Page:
WHY MANUFACTURING INDUSTRY PERSISTED TO CLUSTER SPATIALLY IN JAVA?
This paper attempts to examine which theory is best in explaining the geographic concentration in Java, an island in which most of the Indonesia’s large and medium manufacturing industries have located overwhelmingly. Using the regional specialization index as a measure of geographic concentration of manufacturing industry and pooling data over the period 1991-J996, our econometric analysis integrates the perspectives of industry, region (space), and time. The most striking result is that most of the NCT (Neo-Classical Theory) hypotheses can be rejected. Moreover, most of the findings support the NTT (New Trade Theory) and NEG (New Economic Geography).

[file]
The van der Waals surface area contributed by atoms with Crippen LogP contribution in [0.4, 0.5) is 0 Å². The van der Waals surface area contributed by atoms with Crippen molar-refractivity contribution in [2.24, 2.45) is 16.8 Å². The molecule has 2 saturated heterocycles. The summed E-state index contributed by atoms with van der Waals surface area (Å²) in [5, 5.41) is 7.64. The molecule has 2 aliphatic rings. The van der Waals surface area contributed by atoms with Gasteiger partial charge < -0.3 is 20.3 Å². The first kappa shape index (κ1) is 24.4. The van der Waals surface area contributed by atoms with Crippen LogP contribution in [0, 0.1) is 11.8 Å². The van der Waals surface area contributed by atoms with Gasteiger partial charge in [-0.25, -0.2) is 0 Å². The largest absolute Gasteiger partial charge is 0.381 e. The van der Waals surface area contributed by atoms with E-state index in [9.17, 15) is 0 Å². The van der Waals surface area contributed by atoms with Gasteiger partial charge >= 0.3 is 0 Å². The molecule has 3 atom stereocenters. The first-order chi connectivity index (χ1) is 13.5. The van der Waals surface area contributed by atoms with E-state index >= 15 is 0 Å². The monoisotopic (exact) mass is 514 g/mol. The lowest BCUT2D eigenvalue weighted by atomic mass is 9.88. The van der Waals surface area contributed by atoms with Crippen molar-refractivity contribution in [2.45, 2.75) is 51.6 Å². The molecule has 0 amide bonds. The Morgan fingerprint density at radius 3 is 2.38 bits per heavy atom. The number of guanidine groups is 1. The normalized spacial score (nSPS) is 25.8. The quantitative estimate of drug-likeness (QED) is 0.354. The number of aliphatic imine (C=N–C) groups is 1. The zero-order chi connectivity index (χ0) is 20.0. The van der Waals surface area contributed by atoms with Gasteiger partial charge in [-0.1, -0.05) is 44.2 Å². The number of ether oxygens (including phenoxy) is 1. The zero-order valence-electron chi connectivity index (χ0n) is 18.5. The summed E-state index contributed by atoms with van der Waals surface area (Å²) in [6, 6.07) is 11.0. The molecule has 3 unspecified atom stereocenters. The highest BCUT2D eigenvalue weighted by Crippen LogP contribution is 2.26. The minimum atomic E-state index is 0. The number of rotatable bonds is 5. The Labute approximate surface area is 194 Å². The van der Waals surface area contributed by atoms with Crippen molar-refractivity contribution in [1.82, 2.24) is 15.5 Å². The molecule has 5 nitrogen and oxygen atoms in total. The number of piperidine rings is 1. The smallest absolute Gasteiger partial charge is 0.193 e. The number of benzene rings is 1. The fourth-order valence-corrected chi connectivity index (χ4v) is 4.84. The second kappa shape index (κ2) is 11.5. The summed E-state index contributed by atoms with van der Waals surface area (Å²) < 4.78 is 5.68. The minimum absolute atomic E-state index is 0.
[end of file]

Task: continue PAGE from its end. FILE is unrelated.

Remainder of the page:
Our findings suggest that manufacturing firms in Java seek to locate in more populous and densely populated areas to enjoy both localization economies and urbanization economies, as shown by the significance of scale economies and income per capita. The interplay of agglomeration economies is intensified by the imperfect competition of Java's market structure.
This paper gives empirical evidence with respect to path dependency hypotheses. This finding supports the NEG's belief that history matters: older firms tend to enhance regional specialization. In addition, the results, as shown by statistical significance of its regional dummy, suggest that most of the specialized industries in Java have better access to infrastructure.
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